Turn right to head southeastwards along Station Road to pass a cottage on the right, and then turn left along a rough track called Hammond Road. Follow this as it heads towards the cliffs; it becomes grassy for the last few yards to the cliff edge, where a path leads off to the right along the edge of the cliff. This winds around as it generally parallels Station Road across the field to the right. When the field ends the path continues on, following a fence on the right. It passes an old radar station in the field to the right at NZ991008.
The path continues to gently fall; it goes through an area covered with ferns before opening up once more and reaching a short but steep descent down steps. At TA009978 the path passes through a pedestrian gate and then falls and rises across a dry gully. It continues to gradually fall as it passes Red House Farm in a field to the right. At TA009973 cross a stile and start heading down steps and wooden stepladders downhill.
This leads to a causey path after which the path climbs slightly before falling down more steps to reach a footbridge. On the other side steps lead up for a short distance before descending to reach a second footbridge, this one over the Hayburn Beck at TA009970. Just off to the left is the small beach at Hayburn Wyke, where the stream trickles down a little waterfall onto the beach.
Places of interest
Robin Hood’s Bay
Robin Hood’s Bay is yet another small fishing village on the northeast Yorkshire coast. It has a rather dubious connection with Robin Hood: allegedly French Pirates were pillaging the local fishermen’s boats, and Robin hood fought them off and managed to return the plunder. Since Robin Hood himself is entirely fictional, I think the bay can claim the fictional connection! The village was famous for smuggling, so perhaps the locals were more on the side of the French than Robin Hood.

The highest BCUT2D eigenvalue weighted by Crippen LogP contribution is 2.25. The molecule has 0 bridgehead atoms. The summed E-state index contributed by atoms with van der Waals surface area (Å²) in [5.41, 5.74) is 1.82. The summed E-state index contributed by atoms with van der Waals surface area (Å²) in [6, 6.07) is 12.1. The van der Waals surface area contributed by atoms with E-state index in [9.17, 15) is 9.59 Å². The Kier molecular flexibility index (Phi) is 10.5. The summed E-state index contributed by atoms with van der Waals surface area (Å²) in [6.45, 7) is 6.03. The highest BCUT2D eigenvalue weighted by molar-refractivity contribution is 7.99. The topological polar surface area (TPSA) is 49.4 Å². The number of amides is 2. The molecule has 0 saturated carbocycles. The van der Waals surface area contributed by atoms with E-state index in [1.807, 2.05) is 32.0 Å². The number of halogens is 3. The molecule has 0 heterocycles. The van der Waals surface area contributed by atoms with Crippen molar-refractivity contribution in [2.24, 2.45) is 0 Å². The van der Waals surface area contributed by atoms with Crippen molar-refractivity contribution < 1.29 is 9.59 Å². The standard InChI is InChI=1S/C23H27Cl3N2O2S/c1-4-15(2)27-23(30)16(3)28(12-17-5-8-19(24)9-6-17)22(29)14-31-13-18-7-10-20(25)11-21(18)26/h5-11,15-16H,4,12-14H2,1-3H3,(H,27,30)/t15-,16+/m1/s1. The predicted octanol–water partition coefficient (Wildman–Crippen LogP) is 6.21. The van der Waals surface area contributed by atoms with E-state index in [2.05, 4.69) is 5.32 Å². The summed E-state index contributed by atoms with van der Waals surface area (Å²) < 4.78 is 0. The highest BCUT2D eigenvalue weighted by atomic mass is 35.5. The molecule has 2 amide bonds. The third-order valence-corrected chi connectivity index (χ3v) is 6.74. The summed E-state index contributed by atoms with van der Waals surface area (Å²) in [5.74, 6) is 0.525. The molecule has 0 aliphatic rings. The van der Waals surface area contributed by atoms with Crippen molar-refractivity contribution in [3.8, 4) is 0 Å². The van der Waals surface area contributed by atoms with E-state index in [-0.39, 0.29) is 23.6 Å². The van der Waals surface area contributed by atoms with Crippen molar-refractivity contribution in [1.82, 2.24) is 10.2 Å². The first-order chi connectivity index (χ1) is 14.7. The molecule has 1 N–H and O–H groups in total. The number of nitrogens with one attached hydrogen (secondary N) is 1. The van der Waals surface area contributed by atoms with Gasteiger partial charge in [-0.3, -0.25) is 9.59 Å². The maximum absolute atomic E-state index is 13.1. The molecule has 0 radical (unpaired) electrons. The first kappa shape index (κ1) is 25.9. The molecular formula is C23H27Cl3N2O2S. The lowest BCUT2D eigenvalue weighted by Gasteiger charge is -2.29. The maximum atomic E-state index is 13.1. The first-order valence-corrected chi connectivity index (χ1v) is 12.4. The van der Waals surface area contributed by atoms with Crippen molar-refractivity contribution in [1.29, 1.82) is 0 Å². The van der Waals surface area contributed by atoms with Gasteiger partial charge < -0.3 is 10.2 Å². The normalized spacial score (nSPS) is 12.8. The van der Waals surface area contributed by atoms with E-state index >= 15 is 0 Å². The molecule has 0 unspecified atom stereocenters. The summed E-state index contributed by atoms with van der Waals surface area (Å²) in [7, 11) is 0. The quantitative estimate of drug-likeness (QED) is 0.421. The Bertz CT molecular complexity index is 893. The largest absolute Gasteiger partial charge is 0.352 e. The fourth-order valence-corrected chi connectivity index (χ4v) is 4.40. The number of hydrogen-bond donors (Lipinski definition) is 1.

The village has a couple of pubs, many B&Bs, shops, a campsite and a museum.
The Cleveland Way passes through Robin Hood’s Bay, and it is also the eastern trailhead of the Coast-to-Coast path.
location UID #356
The Scarborough to Whitby railway
The Scarborough to Whitby railway was opened in 1885, connecting in the north at Whitby with the coastal line to Middlesborough, and in the south with Scarborough station. It was a steeply-graded line, with reversals required at both ends. The gradients were particularly troublesome in poor weather, as sea mists and rain would make the rails slippery. The line closed in 1965.
The route of the line between Whitby and Scarborough is now a cycle path.
location UID #357
Going south from Robin Hood’s Bay, the Cleveland Way and English Coastal Paths climb high onto the cliffs to reach a small hamlet, little more than a couple of streets dominated by a large hotel. This is all that remains of Ravenscar, an ambitious attempt to build a holiday resort that would rival nearby Scarborough. It seems a slightly odd place to have attempted this, given the small rocky beach at the bottom of 600-foot high cliffs, but it seemed to make sense to the speculators.
The building now known as Raven Hall Hotel was built in 1774, and later passed into the hands of William Hammond. On the death of his widow in 1890, it passed into the hands of property speculators who saw the location as a fine place for a resort. Large sums were spent building roads and sewers, but it seemed that the high cliffs held little attraction, and the concern folded just before the First Word War.
location UID #358
Robin Hood's Bay has frequent services between Scarborough, Whitby and Middlesborough.